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Matthew Marolt

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About Matthew Marolt

  • Birthday 12/22/1988

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    Austin, Texas

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  1. Thanks guys! I may give the jewelers laquer a try. Would it be safe in the kitchen?
  2. Thanks gentlemen I appreciate it. I was thinking of using renaissance wax but I'm looking for something that holds up better. I was think of some type of a clear coat of sorts.
  3. Dan, Here are a few pictures. It would have been wise to choose more contrasting materials but it's what I had. I made it from shim stock. It was my second attempt at making mokume and I think it came out fairly well. Any ideas on how to seal it? Thanks, Matt M.
  4. Hey guys! It's been a very long time since I have posted in the forums. I'm working on a textured brass/bronze mokume guard for a chef's knife. I have it all textured and polished and I'm looking for some type of etch or finish that will keep the mokume bright but yet give it some more contrast. I'm also looking for something to seal it with so it keeps the finish. Something that would be fine to use around food. I'll post pictures of the guard once I can get to my computer. Any ideas? Thanks, Matthew Marolt
  5. garrett its just the pictures. My crapy phone cant take great pictures. The grain looks pretty fine but I do agree it could be a bit smaller
  6. I dont believe there was any crack there. It did however crack right on a notch I filed on the spine. I think the discoloration was from me using the torch on the spine. I heated it to about that color then tried to torque it in straight. I believe thats what its from but, I could be wrong. I never saw a crack though I am going to salvage the blade. Just wont be done for the kith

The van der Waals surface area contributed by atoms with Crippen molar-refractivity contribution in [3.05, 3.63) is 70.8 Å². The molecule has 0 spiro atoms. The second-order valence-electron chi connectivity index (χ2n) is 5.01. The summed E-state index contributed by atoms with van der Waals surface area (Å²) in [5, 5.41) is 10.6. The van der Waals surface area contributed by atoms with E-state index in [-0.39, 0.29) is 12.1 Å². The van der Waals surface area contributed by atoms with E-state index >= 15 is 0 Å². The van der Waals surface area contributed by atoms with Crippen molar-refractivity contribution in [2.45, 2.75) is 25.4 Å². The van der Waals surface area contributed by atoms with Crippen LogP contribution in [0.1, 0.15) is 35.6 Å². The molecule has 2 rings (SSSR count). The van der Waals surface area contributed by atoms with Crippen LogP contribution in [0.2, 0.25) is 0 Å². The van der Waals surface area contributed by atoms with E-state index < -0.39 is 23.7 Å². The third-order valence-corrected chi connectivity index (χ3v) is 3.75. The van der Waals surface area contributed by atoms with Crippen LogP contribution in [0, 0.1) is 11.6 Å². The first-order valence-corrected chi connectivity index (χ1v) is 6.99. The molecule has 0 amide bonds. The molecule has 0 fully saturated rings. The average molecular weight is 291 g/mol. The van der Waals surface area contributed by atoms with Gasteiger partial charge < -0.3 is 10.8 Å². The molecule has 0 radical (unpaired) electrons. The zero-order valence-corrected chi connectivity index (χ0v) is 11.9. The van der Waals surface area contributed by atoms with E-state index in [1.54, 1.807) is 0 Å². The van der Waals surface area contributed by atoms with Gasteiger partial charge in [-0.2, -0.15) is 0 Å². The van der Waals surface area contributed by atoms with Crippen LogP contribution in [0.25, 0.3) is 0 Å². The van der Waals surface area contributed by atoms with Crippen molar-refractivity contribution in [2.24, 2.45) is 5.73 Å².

7. Thanks Dan! that's a great bit of advice! I did not agitate it at all. just a straight quench in transmission fluid. I've done the same with smaller 1095 blades and it seemed to work well. anyway, here are the pictures i promised
  8. So my kith originally started as a five layer billet of 52100 and 1095, weighing around 2.5 to 3 pounds if i was to guess. Welded the layers together and drew it out to show five straight layers of steel. got the blade somewhat shaped. So far so good. BUT, after allowing it to cool I discovered a crack. Tried to seal it up but it wouldn't take. Took it to the grinder to see how deep it was. Nearly through the whole thinkness of the spine. So there went the first blade. :/ After my first failure I decided to start essentially the same blade but a bit smaller and straight 1095. Forged it completely out. This blade hardly touched the grinder at all. It was all forge work. Which would be my first blade to fully forge the profile and bevels. (what would have been my fourth knife) I was very proud of it! I normalized it twice thinking it would be enough. But I guess not. The blade slightly warped and bent during heat treat. I fully tempered the blade to a straw brown. After I tempered it I got out the torch and tried to straighten it up. So reading in the complete blade smith it says to place the blade in a vise with the "kink" sticking out about an inch or so. Using the torch heat a small section of the spine to the straw brown range and torque it in straight. Well I did as I read and ended up with about 2 inches of the tip in my tongs and the rest of the blade firmly in the vise. Obviously too much torque even though I felt I was being pretty gentle with it. The grain actually looks okay to my untrained eyes. Needless to say...I'm bowing down from the kith as I have no third backup and the deadline is tomorrow. I'll post pictures tomorrow. As I'm too tired and bummed to do so tonight. Maybe one of you guys can help me out with what went wrong?